Wednesday, July 17, 2019


by Ruth Ross

There’s a great deal of sturm und drang in Tammy Ryan’s drama, The Wake, now receiving its world premiere at Kean University in Union. In fact, one might say that there is a surfeit of “storm and stress” propelling the plot line and character development. The atmosphere becomes so clouded with conflict—psychological and natural—that it’s often difficult to see the forest for the trees.

At its center, this winner of the 2019 Premiere Stages Play Festival, focuses on a fraught encounter between siblings Maggie and Rosemary (and their respective male partners) in a rented Florida beach house. The two have come together six months after her death from oral cancer to honor their sister Kathleen by scattering her ashes in the ocean she loved so much. Over the course of two days, the sisters engage in almost nonstop sniping to reveal familial secrets, many of which would better be left hidden. Add to this, a real weather event, a Category 4 hurricane, batters the bungalow, puts the occupants in physical danger and serves as a perfect metaphor for the sturm und drang within the four walls. (Above, Kelley Rae O’Donnell and Kathy McCafferty)

These two storms—one psychological, one actual—could be enough for a family drama, but Ryan adds three more points of contention involving economic, environmental and marital discord, none of which advances the plot or adds to character development. And therein lies the rub: Too many storms spoil the dramatic brew so that I found myself disliking the characters and not caring much about their past, present or future.

One of the hallmarks of a Tammy Ryan Play (Lost Boy Found at Whole Foods and Soldier’s Heart—both previously produced by Premiere Stages) is her natural dialogue and, for the most part, she doesn’t disappoint in The Wake. Director John Wooten has assembled a quartet of fine performers who deliver Ryan’s words in a convincing manner. Too, Wooten’s taut direction matches the rising storms inside and outside the cabin, to great effect. And, if you ever wondered what sound and lighting designers contribute to a production, well, Emily Auciello and Greg Solomon, respectively, give a master class in the craft as the light changes to yellowish-gray, the rain pelts the roof and the wind howls outside.

Kelley Rae O’Donnell’s Maggie and Kathy McCafferty’s Rosemary are a study in contrasts. Maggie “lives moment to moment and takes people at face value” and earnestly worries about the health of the environment. In contrast, drama queen Rosemary leads a more luxurious life, as emphasized by her revolving wardrobe, affection for fine wine and love of grand accommodations. She is a judgmental harridan, still griping over being “ganged up on” by Maggie and Kathleen as kids. She rarely speaks in a conversational tone; rather, she rants—about Florida, about her marriage, about her sister. Even her story about being dragged out to sea while on a walk on the beach during a lull in the storm sounds preposterous. She’s loud, and tiresome. Both actresses play their parts well, especially given the rather thankless roles Ryan has developed for them.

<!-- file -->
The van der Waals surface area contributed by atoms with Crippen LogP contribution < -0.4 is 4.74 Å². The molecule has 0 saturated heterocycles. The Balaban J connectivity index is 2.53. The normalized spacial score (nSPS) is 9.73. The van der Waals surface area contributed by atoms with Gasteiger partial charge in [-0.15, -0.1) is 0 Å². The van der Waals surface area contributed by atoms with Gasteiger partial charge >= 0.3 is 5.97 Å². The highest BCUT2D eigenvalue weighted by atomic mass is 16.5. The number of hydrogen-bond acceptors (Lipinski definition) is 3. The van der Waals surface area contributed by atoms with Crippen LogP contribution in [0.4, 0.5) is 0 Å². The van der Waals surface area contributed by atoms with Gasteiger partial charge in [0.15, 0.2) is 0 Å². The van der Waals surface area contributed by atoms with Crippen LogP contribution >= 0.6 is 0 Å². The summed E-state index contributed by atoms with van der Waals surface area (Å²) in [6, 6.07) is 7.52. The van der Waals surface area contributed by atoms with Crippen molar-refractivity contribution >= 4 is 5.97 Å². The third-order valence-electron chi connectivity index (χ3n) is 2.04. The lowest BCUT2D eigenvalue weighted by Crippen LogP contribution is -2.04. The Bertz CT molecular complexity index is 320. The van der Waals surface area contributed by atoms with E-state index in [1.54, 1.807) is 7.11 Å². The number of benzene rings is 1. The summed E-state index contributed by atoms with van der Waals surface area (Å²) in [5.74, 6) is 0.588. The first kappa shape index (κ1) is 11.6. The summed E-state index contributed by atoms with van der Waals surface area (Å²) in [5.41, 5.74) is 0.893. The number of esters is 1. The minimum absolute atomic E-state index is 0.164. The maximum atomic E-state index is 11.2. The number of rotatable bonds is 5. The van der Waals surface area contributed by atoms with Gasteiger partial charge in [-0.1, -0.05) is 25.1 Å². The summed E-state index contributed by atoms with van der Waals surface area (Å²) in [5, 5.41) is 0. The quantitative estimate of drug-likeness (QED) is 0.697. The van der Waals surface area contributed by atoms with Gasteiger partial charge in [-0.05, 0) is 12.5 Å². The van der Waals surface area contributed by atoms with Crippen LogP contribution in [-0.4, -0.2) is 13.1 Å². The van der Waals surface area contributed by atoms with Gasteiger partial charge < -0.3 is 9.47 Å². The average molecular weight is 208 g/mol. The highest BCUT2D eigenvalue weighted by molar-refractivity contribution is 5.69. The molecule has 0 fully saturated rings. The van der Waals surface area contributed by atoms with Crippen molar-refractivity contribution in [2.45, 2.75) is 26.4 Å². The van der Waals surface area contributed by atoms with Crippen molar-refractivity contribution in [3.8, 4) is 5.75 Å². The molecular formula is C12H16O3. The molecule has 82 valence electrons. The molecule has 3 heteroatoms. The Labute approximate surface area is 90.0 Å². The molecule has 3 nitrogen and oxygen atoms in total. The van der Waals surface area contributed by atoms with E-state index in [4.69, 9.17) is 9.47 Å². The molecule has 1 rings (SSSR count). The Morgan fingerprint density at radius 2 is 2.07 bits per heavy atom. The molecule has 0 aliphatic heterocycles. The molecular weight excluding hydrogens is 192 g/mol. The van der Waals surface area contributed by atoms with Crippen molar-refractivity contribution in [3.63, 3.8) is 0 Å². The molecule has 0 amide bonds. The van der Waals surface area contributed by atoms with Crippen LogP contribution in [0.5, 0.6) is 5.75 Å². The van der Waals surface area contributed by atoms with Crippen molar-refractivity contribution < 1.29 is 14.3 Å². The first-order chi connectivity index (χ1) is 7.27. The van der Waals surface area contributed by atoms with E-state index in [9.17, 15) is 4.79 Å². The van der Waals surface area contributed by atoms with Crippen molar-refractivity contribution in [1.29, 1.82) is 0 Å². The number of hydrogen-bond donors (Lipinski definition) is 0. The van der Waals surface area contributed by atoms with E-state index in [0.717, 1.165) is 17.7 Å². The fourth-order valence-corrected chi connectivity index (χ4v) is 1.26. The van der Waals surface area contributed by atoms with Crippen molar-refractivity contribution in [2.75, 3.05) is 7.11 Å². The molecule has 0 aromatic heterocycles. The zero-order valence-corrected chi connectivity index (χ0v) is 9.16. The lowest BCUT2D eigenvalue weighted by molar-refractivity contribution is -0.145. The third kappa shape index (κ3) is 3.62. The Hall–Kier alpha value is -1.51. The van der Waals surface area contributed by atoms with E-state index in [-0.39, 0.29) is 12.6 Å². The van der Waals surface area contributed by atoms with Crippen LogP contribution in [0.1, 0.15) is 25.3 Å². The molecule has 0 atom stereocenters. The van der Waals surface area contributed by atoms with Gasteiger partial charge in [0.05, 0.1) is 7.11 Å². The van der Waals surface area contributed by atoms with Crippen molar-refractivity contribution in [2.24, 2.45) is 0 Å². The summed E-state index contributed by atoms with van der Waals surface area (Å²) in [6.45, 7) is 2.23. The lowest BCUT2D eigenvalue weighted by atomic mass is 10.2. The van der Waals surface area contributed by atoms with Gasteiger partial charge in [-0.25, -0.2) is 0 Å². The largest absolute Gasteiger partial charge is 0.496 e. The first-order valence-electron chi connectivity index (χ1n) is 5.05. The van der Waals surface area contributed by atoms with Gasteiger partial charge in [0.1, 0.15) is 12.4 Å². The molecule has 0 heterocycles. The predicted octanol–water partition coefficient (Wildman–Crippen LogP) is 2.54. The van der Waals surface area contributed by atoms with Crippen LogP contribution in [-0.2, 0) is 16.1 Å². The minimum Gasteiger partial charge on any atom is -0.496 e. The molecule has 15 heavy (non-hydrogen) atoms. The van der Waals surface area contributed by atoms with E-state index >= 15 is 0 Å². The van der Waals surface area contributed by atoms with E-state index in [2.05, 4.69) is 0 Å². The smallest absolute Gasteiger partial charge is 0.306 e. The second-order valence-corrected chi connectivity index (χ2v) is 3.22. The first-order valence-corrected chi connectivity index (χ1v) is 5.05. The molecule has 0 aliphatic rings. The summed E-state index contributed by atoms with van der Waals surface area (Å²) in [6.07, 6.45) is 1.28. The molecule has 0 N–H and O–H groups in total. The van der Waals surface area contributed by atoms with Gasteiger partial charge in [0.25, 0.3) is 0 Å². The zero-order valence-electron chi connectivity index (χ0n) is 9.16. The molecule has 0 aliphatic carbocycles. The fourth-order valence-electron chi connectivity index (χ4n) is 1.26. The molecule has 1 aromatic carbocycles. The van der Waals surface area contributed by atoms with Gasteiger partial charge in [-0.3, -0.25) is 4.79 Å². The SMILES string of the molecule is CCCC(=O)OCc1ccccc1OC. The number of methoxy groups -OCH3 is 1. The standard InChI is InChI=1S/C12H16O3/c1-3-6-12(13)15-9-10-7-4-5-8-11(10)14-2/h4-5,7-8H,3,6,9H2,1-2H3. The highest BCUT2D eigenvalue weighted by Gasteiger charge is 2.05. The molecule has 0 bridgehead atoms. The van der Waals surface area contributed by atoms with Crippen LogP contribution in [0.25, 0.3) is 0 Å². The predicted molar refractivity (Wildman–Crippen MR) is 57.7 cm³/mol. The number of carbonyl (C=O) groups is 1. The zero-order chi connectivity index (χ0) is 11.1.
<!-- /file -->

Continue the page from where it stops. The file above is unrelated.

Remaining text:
The male characters are more of a cipher. Maggie’s boyfriend Doyle (played by James Gushue) is a down-and-out biker dude who sells junk on eBay for a living. Thanks to Gushue’s body language and Karen Lee Hart’s costumes, he’s a bit intimidating, certainly a fish out of water even in this family, with his earring, missing teeth, tank top, bracelets and tattoos. He’s there not only to support Maggie but to rant against the 1% at the top of the economic ladder and for conserving nature by better recycling. These sound more like polemics than conversation and add to the sturm und drang onstage. On the flip side, there’s Rosemary’s husband Ed (played with buttoned-up aplomb by Wayne Maugans), CFO of a fracking company in Pennsylvania, a man with secrets about money he’s attempting to hide from his wife (who thinks he’s cheating)—this plot thread leads nowhere and is superfluous. Doyle’s berating him about the effect of fracking on the environment made my head ache. (Above, McCafferty, O’Donnell, James Gusue and Wayne Maugans)

Bethanie Wampol Watson’s scenic design is pure Florida modern; Helen Tewksbury has assembled nifty props appropriate to a rental cottage: board games (Monopoly, Sorry, a Ouija board), a funerary urn, and even a pelican who attacks the windows (and Doyle).

According to Aristotle, an integral characteristic of drama is conflict. Unfortunately, The Wake suffers from too much conflict, hopscotching from one to another, so that our heads spin and we lose interest. And with four characters holed up with nowhere to go and nothing to do, the proceedings become very talky, leading to a verbose, long second act.

Ryan’s play would have been more successful had she focused on the sisters’ complicated relationship so we would learn why Maggie and Kathleen shut Rosemary out, why Rosemary feels guilty over her sister’s death. With personal issues trumping the ideological ones, The Wake would have been more engrossing and satisfying.

The Wake will be performed at the Bauer Boucher Theatre Center on the campus of Kean University, 1000 Morris Ave., Union, through July 28. For information and tickets, call the box office at 908.737.7463 or visit Premiere States online at